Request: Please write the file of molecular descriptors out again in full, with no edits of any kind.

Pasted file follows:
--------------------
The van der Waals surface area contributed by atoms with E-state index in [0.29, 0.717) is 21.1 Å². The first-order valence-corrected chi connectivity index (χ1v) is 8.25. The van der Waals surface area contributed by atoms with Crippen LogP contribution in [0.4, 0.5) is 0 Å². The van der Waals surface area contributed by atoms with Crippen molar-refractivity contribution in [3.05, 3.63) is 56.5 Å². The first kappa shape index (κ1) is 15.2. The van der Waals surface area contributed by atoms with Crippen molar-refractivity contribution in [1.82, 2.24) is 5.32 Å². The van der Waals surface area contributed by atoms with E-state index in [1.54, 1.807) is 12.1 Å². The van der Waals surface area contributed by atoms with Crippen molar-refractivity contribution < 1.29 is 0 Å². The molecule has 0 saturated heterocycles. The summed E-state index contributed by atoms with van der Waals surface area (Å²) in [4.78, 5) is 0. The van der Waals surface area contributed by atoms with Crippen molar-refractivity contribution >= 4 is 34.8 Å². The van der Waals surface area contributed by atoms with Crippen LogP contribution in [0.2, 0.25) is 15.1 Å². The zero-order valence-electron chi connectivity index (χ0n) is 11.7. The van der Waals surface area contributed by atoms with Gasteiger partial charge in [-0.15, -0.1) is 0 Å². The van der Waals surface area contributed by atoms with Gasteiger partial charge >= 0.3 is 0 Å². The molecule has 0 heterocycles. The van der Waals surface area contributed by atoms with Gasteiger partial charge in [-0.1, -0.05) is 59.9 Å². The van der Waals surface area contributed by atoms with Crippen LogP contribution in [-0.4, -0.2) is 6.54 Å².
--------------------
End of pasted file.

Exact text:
The van der Waals surface area contributed by atoms with E-state index in [0.29, 0.717) is 21.1 Å². The first-order valence-corrected chi connectivity index (χ1v) is 8.25. The van der Waals surface area contributed by atoms with Crippen LogP contribution in [0.4, 0.5) is 0 Å². The van der Waals surface area contributed by atoms with Crippen molar-refractivity contribution in [3.05, 3.63) is 56.5 Å². The first kappa shape index (κ1) is 15.2. The van der Waals surface area contributed by atoms with Crippen molar-refractivity contribution in [1.82, 2.24) is 5.32 Å². The van der Waals surface area contributed by atoms with E-state index in [1.54, 1.807) is 12.1 Å². The van der Waals surface area contributed by atoms with Crippen molar-refractivity contribution < 1.29 is 0 Å². The molecule has 0 saturated heterocycles. The summed E-state index contributed by atoms with van der Waals surface area (Å²) in [4.78, 5) is 0. The van der Waals surface area contributed by atoms with Crippen molar-refractivity contribution >= 4 is 34.8 Å². The van der Waals surface area contributed by atoms with Crippen LogP contribution in [0.2, 0.25) is 15.1 Å². The zero-order valence-electron chi connectivity index (χ0n) is 11.7. The van der Waals surface area contributed by atoms with Gasteiger partial charge in [-0.15, -0.1) is 0 Å². The van der Waals surface area contributed by atoms with Gasteiger partial charge >= 0.3 is 0 Å². The molecule has 0 heterocycles. The van der Waals surface area contributed by atoms with Gasteiger partial charge in [-0.1, -0.05) is 59.9 Å². The van der Waals surface area contributed by atoms with Crippen LogP contribution in [-0.4, -0.2) is 6.54 Å².